Generally speaking, I try to buy more CP shares whenever the stock is 20% below its all-time high.

Data by YCharts

As it's very hard to estimate how far stocks can/will fall, I like the risk/reward when CP is down 20% for long-term investments.

With that said, the company is trading at 15.0x 2023E EBITDA of $7.2 billion and 12.6x 2024E EBITDA of $8.4 billion. The big EBITDA difference is caused by merger synergies and organic growth.

Moreover, the enterprise values incorporate the company's $88.5 billion market cap (this time in Canadian dollars), $18.4 billion, and $16.9 billion in expected 2023 and 2024 net debt, respectively, as well as $730 million in pension-related obligations.

That doesn't look like deep value - and it isn't. However, it's a fair valuation, which incorporates post-merger synergies and a steep increase in expected growth if economic growth rebounds on top of the (expected) weather-related recovery in Canadian grains, which we will discuss as we get 3Q22 earnings results in the weeks ahead.

CP valuation


This article had two purposes. First, to discuss what I believe to be one of the most important secular trends in the world right now. And second, to give you an actionable idea.

What we're seeing is a major supply chain shift, accelerated by the pandemic. North America is expected to benefit from supply chains coming back. The pandemic showed that supply chains concentrated in China were too risky. When adding political risks, it makes sense to bring back supply chains. In the US, companies are currently expanding, fueled by new demand from foreign nations. European companies are looking to produce closer to their end-markets. These decisions are made easier by the energy crisis in Europe, making domestic production unattractive.

Moreover, Mexico is benefiting from Chinese companies that move production closer to the US to avoid trade tariffs and the impact of supply chain relocations.

Hence, I believe that Canadian Pacific is one of the best ways to benefit from these long-term developments. The company's merger with Kansas City Southern will allow it to combine Canada, the United States, and Mexico, moving major freight across ports, industrial hubs, and metropolitan areas.

It also helps that market turmoil is making the valuation more attractive, which is why I have consistently expanded my position this year.

Going forward, I expect Canadian Pacific to beat major transportation ETFs as well as the market, in general. It also helps that the company is a dividend growth stock, although its yield is low.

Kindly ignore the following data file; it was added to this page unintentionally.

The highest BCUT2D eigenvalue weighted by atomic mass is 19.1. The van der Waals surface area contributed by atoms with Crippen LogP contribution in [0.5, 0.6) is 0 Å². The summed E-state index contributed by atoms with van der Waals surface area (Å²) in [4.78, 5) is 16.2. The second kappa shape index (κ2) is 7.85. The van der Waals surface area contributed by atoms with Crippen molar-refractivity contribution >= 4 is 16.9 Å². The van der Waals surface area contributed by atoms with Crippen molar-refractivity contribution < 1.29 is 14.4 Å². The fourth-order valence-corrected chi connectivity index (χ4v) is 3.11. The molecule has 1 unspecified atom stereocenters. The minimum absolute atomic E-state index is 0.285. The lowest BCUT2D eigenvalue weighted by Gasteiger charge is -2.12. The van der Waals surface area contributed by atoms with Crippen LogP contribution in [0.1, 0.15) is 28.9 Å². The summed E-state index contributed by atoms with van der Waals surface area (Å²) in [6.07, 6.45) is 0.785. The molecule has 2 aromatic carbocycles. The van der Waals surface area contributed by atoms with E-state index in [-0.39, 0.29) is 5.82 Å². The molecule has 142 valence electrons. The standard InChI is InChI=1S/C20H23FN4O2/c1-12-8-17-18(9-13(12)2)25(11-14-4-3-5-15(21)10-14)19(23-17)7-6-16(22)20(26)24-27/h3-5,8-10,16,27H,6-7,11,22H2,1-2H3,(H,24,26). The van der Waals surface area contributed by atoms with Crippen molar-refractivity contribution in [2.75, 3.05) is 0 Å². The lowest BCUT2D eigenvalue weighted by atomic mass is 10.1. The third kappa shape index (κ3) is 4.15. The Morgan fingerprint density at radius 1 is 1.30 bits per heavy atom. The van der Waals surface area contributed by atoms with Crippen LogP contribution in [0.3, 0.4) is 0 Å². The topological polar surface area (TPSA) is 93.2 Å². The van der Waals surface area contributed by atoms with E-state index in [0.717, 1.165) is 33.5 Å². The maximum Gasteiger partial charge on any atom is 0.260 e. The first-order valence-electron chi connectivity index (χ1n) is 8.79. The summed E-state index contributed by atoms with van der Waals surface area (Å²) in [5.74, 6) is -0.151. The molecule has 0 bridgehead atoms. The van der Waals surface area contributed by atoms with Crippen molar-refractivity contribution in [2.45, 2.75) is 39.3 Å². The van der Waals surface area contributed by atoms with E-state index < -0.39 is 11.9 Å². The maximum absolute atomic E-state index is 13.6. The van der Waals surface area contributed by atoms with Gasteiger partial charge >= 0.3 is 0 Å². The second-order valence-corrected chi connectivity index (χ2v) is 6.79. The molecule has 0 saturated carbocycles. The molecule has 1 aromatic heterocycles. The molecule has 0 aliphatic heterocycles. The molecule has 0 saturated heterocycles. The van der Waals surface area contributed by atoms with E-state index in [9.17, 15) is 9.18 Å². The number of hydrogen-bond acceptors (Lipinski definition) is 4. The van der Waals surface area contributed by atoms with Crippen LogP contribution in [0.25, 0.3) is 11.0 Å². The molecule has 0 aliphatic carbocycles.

So, long story short, if you're looking for quality industrial exposure, I think CP is the way to go.

And even if you don't care for CP, be aware of changing supply chains, as this comes with new challenges and opportunities.

(Dis)agree? Let me know in the comments!

This article was written by

Leo Nelissen profile picture
I'm a Buy-Side Macro Expert/Financial Markets Analyst. On Seeking Alpha, I discuss a wide range of topics including long-term dividend (growth) investments, mid-term trading opportunities, commodities, rates, and related. A big part of my philosophy is to incorporate as much macro as possible in my articles as it helps investors to make their own decisions and to be on top of all major developments. My DMs are always open. Also, I'm on Twitter (@Growth_Value_) in case you want to say hi! Long-Term Dividend HoldingsPSA, DUK, HD, PEP, RTX, UNP, VLO, DE, ABBV, CAT, HBAN, NSC, LHX, XOM, HII, XEL, CVX, CP, LMT, NOC, CME, DHR, EXR

Disclosure: I/we have a beneficial long position in the shares of CP either through stock ownership, options, or other derivatives. I wrote this article myself, and it expresses my own opinions. I am not receiving compensation for it (other than from Seeking Alpha). I have no business relationship with any company whose stock is mentioned in this article.

Additional disclosure: This article serves the sole purpose of adding value to the research process. Always take care of your own risk management and asset allocation.